How to Convert Coaxial Cable to HDMI

By Greg Martinez / July 23, 2020
hdmi cable

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With all the wonderful 4K TVs on the market today, there’s a good chance you might be thinking about upgrading your old set to one of the newer HD options available.

However, these new TVs might not be exactly compatible with your cable TV box, with its coax output port. Some TVs just won’t have a coaxial cable F-connector in the back.

So what can you do? Not buy the TV?

You could simply convert the coaxial cable to HDMI to keep enjoying your shows in better picture quality.

Reasons to Convert Coax Cable to HDMI

htmi plug the new standard for digital video transmission

When it comes to the battle between coaxial cables and HDMIs vis-a-vis video and audio quality, HDMIs win almost every time.

Indeed, an HDMI cable will almost always deliver better picture and sound quality than coaxial, depending on the design of the receiving equipment and how it’s set up to handle data.

Where a coax cable may be vulnerable to radio frequency and noise interference (depending on its shielding), HDMI cables come with detailed digital audio and video transmission capabilities that cover separate connectors and wires to transmit digital data.

This means that while the bus topology of coax cables makes the deployment of this data prone to congestion, noise, and some security risks, HDMI cables have no such issues.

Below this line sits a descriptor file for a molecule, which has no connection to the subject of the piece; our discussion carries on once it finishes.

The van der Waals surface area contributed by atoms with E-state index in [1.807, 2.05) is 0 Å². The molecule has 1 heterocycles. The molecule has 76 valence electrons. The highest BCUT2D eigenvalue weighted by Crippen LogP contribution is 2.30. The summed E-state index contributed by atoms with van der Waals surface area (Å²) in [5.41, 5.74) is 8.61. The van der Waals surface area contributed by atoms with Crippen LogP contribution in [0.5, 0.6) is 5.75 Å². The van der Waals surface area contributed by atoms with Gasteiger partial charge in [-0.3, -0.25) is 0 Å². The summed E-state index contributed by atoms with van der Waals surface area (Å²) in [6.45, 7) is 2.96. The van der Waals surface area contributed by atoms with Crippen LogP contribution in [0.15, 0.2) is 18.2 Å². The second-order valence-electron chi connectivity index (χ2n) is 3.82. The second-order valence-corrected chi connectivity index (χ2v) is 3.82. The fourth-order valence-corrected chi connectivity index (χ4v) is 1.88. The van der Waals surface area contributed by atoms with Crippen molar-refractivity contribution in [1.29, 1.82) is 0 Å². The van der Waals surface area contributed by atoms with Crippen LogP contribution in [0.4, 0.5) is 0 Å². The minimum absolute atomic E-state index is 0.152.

Apart from the reasons already laid out here, there are several other advantages that HDMI has over coax cable, which are difficult to ignore:

Signal Quality

HDMI cables can offer you 1080p with the Ultra-High-Speed variety going up to 10K resolution, while your run-of-the-mill coax cable offers you 1080i or 720p.

This means that when you use a coaxial cable instead of an HDMI cable, you’ll never be able to get the full HD signals that you might want.

Easy to Use

Coaxial cables are easier to use because they’re much smaller than HDMI cables. HDMI cables make up for this deficit by combining both audio and video signals.

This means that you’ll only need one HDMI cable as opposed to multiple coaxial cables.

Cable Management

You can use a single HDMI cable in place of about 11 coax cables; this is because you can use that HDMI cable to connect TV boxes, TVs, DVD players, and a host of other audio/visual receivers in your home.

Color Depth

HDMI cables handle 10-bit, 12-bit, and even 16-bit color depths, which coaxial cables can’t do, allowing HDMI cables to deliver superior picture and color quality.

With these reasons in mind, you can see why it might be a good idea to convert coaxial cables to HDMI.

Step-by-Step Guide on How to Convert Coaxial Cable to HDMI

The very first thing you should know is that you’ll need something called a signal converter box for this to work. This box acts as a converter for your cables.

That being said, here are the step-by-step instructions on how to successfully convert your coax cable to HDMI:

Step 1: Get the Right Hardware

Monoprice 105971 Component YPbPr and S/PDIF Digital Coaxial/Optical Toslink Audio to HDMI Converter

In some cases, your cable provider will give you a cable box. If that cable box has these conversion protocols built-in, then you are good to go.